Music Instinct: Science and Song
Wed, 06/24/2009 - 9:00pm
While listening to music, neuroscientist Daniel Levitin asks two questions: “Where do goose bumps come from?” and “What’s going on in my brain that allows the goosebumps to happen?” Levitin leads a group of researchers as they investigate music’s fundamental physical structure; its biological, emotional and psychological impact; its brain altering and healing powers; and its role in human evolution. The Music Instinct: Science and Song airs Wednesday, June 24 at 9 p.m. on WXXI-TV (DT21.1/cable 1011/11).
Researchers and scientists from a variety of fields are using groundbreaking techniques that reveal startling new connections between music and the human mind, the body and the universe. Together with an array of musicians from rock and rap to jazz and classical, they are putting music under the microscope.
“The brain is teaching us about music and music is teaching us about the brain,” says Levitin.” Music allows us to understand better how the brain organizes information in the world. There are a lot of different factors that go into our emotional appreciation of music, [like] the memories we have of a particular song that we heard at a particular time in our lives.”
Renowned performers Bobby McFerrin and cellist Yo-Yo Ma describe the way musical intervals are used or combined to create melody and harmony. McFerrin and the “World Singers” sing a cappella to demonstrate that basic elements of music — pitch, tempo, rhythm and melody — create specific reactions in our brains. Yo-Yo Ma plays two notes and then five more notes and then plays different combinations that demonstrate the way musical intervals are combined to create a melody or harmony.
Percussionist Evelyn Glennie encounters music in a unique way, fundamentally as a “physical phenomenon.” Profoundly deaf, Glennie “hears” music not through her ears, but by feeling vibrations through the floor and in her body: low frequencies through her legs and feet; high sounds in particular spots on her face, neck and chest.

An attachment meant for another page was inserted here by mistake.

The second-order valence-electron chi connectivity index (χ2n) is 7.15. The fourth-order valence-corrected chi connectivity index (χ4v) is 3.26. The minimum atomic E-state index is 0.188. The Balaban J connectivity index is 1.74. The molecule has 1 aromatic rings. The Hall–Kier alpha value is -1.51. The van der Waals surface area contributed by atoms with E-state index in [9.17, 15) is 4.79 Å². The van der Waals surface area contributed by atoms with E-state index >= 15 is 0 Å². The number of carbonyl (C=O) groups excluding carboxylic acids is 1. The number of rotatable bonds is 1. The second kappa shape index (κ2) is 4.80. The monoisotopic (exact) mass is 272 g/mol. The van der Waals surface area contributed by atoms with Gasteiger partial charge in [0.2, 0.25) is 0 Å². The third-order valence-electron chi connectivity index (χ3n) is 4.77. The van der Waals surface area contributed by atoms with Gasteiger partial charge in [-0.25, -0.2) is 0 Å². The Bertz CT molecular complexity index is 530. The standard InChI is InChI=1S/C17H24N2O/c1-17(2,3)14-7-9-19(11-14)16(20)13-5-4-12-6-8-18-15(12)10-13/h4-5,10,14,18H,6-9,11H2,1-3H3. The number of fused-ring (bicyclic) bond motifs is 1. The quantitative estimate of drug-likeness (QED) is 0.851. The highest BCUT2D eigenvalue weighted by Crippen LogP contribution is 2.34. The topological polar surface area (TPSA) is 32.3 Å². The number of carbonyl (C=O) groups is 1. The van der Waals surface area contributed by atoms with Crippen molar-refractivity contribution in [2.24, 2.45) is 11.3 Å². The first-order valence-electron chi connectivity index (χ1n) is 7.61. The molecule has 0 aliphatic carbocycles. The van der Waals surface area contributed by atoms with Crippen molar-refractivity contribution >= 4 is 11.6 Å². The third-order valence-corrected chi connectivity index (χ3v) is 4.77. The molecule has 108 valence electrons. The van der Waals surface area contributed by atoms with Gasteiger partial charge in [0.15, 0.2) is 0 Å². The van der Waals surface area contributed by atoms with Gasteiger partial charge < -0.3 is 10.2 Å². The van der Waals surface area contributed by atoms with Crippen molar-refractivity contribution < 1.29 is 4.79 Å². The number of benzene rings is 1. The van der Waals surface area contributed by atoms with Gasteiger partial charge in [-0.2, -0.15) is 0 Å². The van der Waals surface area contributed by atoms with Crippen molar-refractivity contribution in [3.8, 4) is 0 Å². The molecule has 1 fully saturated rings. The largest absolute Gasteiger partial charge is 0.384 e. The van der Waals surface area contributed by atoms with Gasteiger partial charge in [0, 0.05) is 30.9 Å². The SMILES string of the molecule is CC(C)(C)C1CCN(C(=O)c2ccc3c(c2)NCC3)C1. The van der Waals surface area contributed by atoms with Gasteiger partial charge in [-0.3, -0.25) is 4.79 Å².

Rock stars Jarvis Cocker and Richard Hawley were asked to participate in a new experiment to reveal the difference in the brain when two people perform music together — as opposed to solo. Neuroscientists wonder how two brains interact, since music is essentially a social activity. Cocker was asked to enter a fMRI machine, while Hawley played his guitar in the room. When the scan was analyzed, it showed a measurable difference in brain activity when Cocker sang alone compared to when he sang with Hawley playing guitar. During the duet, Cocker’s brain was more active in areas for phrasing and coordinating music as well as cognitive and emotional interaction.
Research also shows that music has enormous potential to help explore the complexities of human brain function. For example, there’s a strong connection between the auditory and motor regions of the brain, and music seems to engage the motor system in a way that other modalities do not. People with motor disorders like Parkinson’s disease have improved their ability to walk while listening to a rhythm track, and stroke patients who have trouble with speech show signs of improvement when they receive music therapy. And there’s new evidence that music can actually change the physical structure of the brain — a fact that has critical implications for both education and medicine. One thing is clear, proven and agreed upon: Music has a profound capacity to influence and alter the human experience.